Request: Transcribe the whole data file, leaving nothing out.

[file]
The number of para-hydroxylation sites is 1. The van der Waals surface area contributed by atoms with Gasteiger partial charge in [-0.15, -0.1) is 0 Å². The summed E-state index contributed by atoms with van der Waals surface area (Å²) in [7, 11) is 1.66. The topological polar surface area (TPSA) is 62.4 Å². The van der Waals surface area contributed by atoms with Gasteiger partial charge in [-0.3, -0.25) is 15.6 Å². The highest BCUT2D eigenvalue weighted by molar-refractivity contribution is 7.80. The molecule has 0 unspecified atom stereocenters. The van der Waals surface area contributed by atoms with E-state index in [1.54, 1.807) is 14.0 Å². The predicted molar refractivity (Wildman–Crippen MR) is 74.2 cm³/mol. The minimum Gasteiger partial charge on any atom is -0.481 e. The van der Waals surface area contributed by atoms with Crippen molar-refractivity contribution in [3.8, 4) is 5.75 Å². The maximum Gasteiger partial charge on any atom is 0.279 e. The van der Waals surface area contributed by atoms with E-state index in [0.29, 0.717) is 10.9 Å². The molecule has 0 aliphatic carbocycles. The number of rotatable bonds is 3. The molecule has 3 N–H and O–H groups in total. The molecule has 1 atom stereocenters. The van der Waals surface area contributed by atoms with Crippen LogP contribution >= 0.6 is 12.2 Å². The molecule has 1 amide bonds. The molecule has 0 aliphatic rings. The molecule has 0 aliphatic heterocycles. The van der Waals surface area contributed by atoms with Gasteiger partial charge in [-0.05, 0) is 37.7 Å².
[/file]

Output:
The number of para-hydroxylation sites is 1. The van der Waals surface area contributed by atoms with Gasteiger partial charge in [-0.15, -0.1) is 0 Å². The summed E-state index contributed by atoms with van der Waals surface area (Å²) in [7, 11) is 1.66. The topological polar surface area (TPSA) is 62.4 Å². The van der Waals surface area contributed by atoms with Gasteiger partial charge in [-0.3, -0.25) is 15.6 Å². The highest BCUT2D eigenvalue weighted by molar-refractivity contribution is 7.80. The molecule has 0 unspecified atom stereocenters. The van der Waals surface area contributed by atoms with E-state index in [1.54, 1.807) is 14.0 Å². The predicted molar refractivity (Wildman–Crippen MR) is 74.2 cm³/mol. The minimum Gasteiger partial charge on any atom is -0.481 e. The van der Waals surface area contributed by atoms with Crippen molar-refractivity contribution in [3.8, 4) is 5.75 Å². The maximum Gasteiger partial charge on any atom is 0.279 e. The van der Waals surface area contributed by atoms with E-state index in [0.29, 0.717) is 10.9 Å². The molecule has 0 aliphatic carbocycles. The number of rotatable bonds is 3. The molecule has 3 N–H and O–H groups in total. The molecule has 1 atom stereocenters. The van der Waals surface area contributed by atoms with Crippen LogP contribution >= 0.6 is 12.2 Å². The molecule has 1 amide bonds. The molecule has 0 aliphatic rings. The molecule has 0 aliphatic heterocycles. The van der Waals surface area contributed by atoms with Gasteiger partial charge in [-0.05, 0) is 37.7 Å².